United States v Canada

Landon Donovan steps into shadows for US Soccer


There is an image of Landon Donovan that comes to mind. He was talking a bit about the dark times. You might know that the soccer career of Landon Donovan has been a particularly stark blend of shadow and light, brilliantly bright moments like his earth-shattering goal against Algeria in the World Cup four years ago and gray days when he was not even sure he wanted to keep playing.

The image comes from one of one of those colorless and bleak days when Donovan could not make sense of why he was even playing soccer. He has always been the most introspective of athletes, more artist than jock, and at various times in his life has wondered if this was what he was meant to do. He only started playing soccer because he was such a hyper child that his mother thought running around might tire him out. He scored seven goals in his first game, and the future was laid out.

Well, he was a natural. Donovan was faster than just about anybody — with or without the ball — had a special talent for finding open spaces and he would score more goals on the world stage than any American player ever. He would be a key player — maybe even the key player — in changing the way America viewed the world’s game.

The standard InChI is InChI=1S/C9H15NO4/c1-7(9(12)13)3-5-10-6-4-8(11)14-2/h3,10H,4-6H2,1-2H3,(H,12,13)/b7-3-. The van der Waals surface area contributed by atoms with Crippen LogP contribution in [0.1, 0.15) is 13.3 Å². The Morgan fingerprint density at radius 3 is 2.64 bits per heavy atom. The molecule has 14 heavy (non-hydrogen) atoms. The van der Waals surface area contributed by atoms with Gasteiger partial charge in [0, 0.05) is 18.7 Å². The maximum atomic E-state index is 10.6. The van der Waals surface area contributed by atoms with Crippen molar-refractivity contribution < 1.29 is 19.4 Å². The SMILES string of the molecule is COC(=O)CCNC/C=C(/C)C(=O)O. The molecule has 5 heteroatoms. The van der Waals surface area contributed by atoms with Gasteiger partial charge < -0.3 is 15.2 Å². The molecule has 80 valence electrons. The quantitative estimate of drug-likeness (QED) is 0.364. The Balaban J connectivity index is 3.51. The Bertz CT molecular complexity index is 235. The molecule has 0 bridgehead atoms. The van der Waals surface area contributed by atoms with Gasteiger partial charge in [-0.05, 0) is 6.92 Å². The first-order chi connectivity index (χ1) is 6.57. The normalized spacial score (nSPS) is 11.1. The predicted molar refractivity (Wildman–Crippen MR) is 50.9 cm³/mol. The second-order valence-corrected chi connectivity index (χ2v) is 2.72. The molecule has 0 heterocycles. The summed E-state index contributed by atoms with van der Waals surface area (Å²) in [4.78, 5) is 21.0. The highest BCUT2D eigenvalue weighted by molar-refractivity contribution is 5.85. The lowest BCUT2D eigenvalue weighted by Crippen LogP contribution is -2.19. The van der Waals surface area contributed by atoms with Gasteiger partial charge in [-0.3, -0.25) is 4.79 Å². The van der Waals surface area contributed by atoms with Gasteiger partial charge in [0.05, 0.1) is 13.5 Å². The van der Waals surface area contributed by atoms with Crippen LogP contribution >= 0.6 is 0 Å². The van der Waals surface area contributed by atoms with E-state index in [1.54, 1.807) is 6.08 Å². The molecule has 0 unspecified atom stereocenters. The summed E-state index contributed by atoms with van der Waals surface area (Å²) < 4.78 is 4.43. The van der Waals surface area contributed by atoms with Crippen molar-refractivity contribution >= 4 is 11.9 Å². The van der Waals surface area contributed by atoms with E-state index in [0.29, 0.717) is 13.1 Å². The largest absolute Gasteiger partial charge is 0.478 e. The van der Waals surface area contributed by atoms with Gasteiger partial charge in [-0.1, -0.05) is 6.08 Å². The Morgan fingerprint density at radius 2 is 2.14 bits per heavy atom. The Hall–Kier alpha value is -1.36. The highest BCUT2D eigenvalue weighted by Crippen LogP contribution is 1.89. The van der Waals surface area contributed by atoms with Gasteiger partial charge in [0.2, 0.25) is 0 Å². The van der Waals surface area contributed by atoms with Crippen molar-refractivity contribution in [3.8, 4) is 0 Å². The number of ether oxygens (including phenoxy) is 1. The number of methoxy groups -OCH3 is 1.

Sometimes, though, he felt this lifelessness on the pitch, as if he had chosen the wrong path in life.

“I used to be on the field,” he said, “and think, ‘Maybe I’ll hear a song that will remind me of my family or where I came from or my wife. Maybe the crowd will get really loud … and that will lift me up.”

Thursday, the U.S. World Cup coach Jurgen Klinsmann left Landon Donovan off his 23-man roster for the Rio. It was one of those singular sports moves that made absolutely perfect sense to some fans and absolutely no sense at all to others.  There was no middle ground.


On the one hand, Donovan is 32 years old, has been off form lately and a year ago he took a soccer sabbatical that clearly left Klinsmann and others wondering about his motivation and commitment to the sport.

On the other, Donovan is the greatest goal-scorer in American history, was pretty fantastic on the U.S. Gold Cup team just one year ago and, in the words of the London Daily Mail “has more World Cup goals than Cristiano Ronaldo, Lionel Messi and Wayne Rooney combined.” Also the sabbatical clearly energized him.

On one hand, the U.S. is stuck in what people are calling the World Cup group of death — with Ghana, Portugal and Germany — and so are unlikely to advance anyway. Klinsmann seems to believe this is the right time, the perfect time, to break from America’s wobbly soccer past — a past Donovan represents. Klinsmann also might very be looking to make the statement that this is HIS team (with several German countrymen to prove it), and Donovan simply wasn’t his kind of player. He has not hidden his distaste for how the American media still celebrates him.*